Almost four out of every five Israeli youths has encountered anti-Semitism on social networks, the Anti-Defamation League found. This is the highest amount in the past three years.
The survey, which questioned 500 Israelis between the ages of 15 and 18, was carried out by the Geocartography Knowledge Group.
Eighty-four percent of the respondents reported that they witnessed clear anti-Semitic material online in 2015. Of these, 16 percent said that the content was sent directly to them.
By comparison, 69 percent of teens reported encountering anti-Semitic material in 2013, and 13 percent said they received it directly.
Most said that they encountered anti-Semitic content at least once per month, and sometimes once per week. Some answered that they saw anti-Semitic materials every day.
“As a highly developed and technologically savvy society in a volatile neighborhood, it is perhaps not surprising that Israeli youths more than ever before are being exposed to anti-Semitic hate on social media,” said ADL CEO Jonathan Greenblatt.
He added that “It serves as a powerful reminder of the power of social networks and their ability to be used, and abused by those who seek to poison the internet with hatred of Jews.”
The survey began with a definition of anti-Semitism, showed several forms of anti-Semitism, and asked whether the youths encountered such anti-Semitism online.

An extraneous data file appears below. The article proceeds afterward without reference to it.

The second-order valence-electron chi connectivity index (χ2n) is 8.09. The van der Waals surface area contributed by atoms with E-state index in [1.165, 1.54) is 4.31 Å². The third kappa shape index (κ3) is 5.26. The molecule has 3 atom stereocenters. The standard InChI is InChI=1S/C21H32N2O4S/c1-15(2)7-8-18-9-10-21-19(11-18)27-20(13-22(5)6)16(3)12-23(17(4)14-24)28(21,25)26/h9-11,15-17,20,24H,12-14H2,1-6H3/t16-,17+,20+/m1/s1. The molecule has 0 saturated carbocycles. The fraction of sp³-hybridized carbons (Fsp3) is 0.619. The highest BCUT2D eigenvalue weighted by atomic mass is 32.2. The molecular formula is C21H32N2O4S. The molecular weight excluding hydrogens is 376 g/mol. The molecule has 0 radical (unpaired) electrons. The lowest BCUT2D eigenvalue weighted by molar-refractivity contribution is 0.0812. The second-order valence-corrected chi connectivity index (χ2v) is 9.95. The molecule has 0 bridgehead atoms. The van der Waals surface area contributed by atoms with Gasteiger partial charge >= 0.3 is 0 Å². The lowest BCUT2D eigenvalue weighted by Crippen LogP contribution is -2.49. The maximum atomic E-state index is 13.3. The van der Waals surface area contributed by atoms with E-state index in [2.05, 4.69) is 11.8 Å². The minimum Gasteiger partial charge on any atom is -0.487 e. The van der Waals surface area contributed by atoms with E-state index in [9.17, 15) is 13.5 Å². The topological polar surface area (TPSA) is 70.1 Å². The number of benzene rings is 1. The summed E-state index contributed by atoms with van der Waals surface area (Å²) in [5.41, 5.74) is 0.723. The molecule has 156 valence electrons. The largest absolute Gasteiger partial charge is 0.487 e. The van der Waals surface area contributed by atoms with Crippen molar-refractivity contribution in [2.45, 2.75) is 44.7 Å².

Ninety-four percent of those questioned reported that they were exposed to anti-Semitic content through Facebook posts and comments on web sites. Ninety-two percent testified to seeing anti-Semitic caricatures, pictures and symbols.
Eighty-nine percent of respondents said that they encountered anti-Semitic pages on social networks, while 88 percent said they saw anti-Semitic videos or songs and 73 percent said they saw anti-Semitic sites.
The teens were also asked about which popular social networks contained the materials. The data shows that 76 percent were exposed to anti-Semitism on Facebook, 47 percent on Youtube, 39 percent on Instagram, 31 percent on Twitter, and 18 percent on Whatsapp.
Almost 40 percent of those who encountered anti-Semitism said that they did not take any direct action to report it or to respond, compared with 33 who answered the same in 2013.
The poll also looked into the extent that teens are exposed to anti-Israeli content. A similarly high number of youths reported that they encountered such items. Eighty-two percent said that they saw anti-Israeli messages or content on Facebook posts, tweets, and other social network pages. Most responders reported encountering anti-Israeli content at least once per month.